Madame D restaurant brings Himalayan food to London

Madame D's Himalayan noodles mince and fried egg prawn toast

Following one of our very first drinks dates, the man who would later become my Luxury Boyfriend crashed the dinner I had planned with a mate at Gunpowder. We three squashed around one of the Spitalfields restaurant’s tiny tables, fell upon the regional Indian cuisine with gusto, then retired to Blessings Bar full of fine food and good cheer.

10 months on, my – now our – mate’s off travelling in Nepal, and team Gunpowder has opened Madame D – a new Himalayan gaff upstairs at Blessings which LB and me are very much looking forward to blessing with our presence. It’s funny how things turn out.

Tearing him away from the planning of yet ANOTHER new venue – the September-opening Gul & Sepoy – I asked co-founder Harneet Baweja to spill the beans about the venue and menu he’s masterminded together with his wife Devina and chef Nirmal Save.

Madame D's Himalayan restaurant co-founders Harneet Baweja Devena Baweja

Himalayan food is rather under the radar in the UK – what’s the allure?

The Himalayas are an integral part of Asia, and these beautiful mountains allow many cultures to co exist in their belly. It’s so exciting – you have the Tibetan, Chinese, Nepalese and Indian influences all coming together.

What’s in that name?

Madame D is a fictional immigrant who arrived from trading opium in the Himalayas to settle in Shoreditch – she represents resilient 19th-century women who lived that life.

What made you feel that this cuisine should be the focus for Madame D?

We need more love in this world. We need people to come together and be accepting of different cultures, and food is the perfect way to make this happen. Food around the Himalayas is reflective of this; its diverse techniques, ingredients and spices blending together to satisfy the cravings and nourish the soul.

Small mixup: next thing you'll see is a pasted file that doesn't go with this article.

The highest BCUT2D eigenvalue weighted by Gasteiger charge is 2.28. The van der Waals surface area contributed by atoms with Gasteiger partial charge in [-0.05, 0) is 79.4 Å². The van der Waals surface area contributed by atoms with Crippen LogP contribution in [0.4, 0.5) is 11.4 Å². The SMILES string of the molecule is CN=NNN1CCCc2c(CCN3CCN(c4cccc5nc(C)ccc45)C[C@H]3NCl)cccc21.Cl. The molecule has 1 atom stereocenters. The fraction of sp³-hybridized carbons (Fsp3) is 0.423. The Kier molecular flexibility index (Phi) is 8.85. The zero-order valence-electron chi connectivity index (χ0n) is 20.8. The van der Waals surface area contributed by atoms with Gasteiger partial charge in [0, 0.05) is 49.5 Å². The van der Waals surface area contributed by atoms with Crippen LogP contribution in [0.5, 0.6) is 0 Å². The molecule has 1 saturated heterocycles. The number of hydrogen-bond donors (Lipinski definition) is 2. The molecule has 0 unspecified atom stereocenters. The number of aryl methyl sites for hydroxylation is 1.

Growing up, my family took a lot of our summer holidays around the Himalayas. The food memories from these trips were incredible, so we decided to go back and backpack around to small villages in North Bengal, Sikkim, and Nagaland in order to further understand the local food.

What were your most interesting discoveries along the way?

I would say the cooking techniques themselves. Closer to the mountains, the fresh produce available is quite different. Over centuries, the locals have learned how to extract maximum flavour. It also amazed me to see how Oriental-style noodles and soups were partnered with very Indian/Nepalese pickles and spicing.

Madame D's Himalayan noodles mince and fried egg prawn toast

Which of Madame D’s dishes were hardest to perfect, and what are your personal favourites?

Momos – Himalayan dumplings – were most tricky. It’s all in the technique! My favourite is the Naga beef puff and tiffin chilli garlic noodles with minced lamb topped with a fried egg. I would get versions of these dishes to take in my school tiffin as a child, so they’re very nostalgic.

Dining out’s not all about the food – how will Madame D’s drinks and decor enhance the Himalayan vibe?

The place is essentially a den. It’s styled as Madame D’s first London flat, and we’ve tried to do it up like we think she would have done – it’s a cosy space, furniture is minimal, and it’s made homely by trinkets and ornaments collected from her travels. Charlie from the bar downstairs is working with us on a couple of Himalayan-inspired cocktails and sodas, which is very exciting.

Which other Indian cuisines would you like to turn your hand to exposing next?

That’s a tough one. I’d like to explore more but I’m not sure where. Hopefully I can travel back again this year with the aim of understanding the cuisine of my own roots​ and culture better.

  • Madame D, 76 Commercial Street, London E1 6LY. For more information, click here
  • To read an interview with Harneet Baweja about Gunpowder’s Michelin listing, click here
  • To read about Nepalese cuisine, click here
  • To read more about momos and Indo-Chinese cuisine, click here

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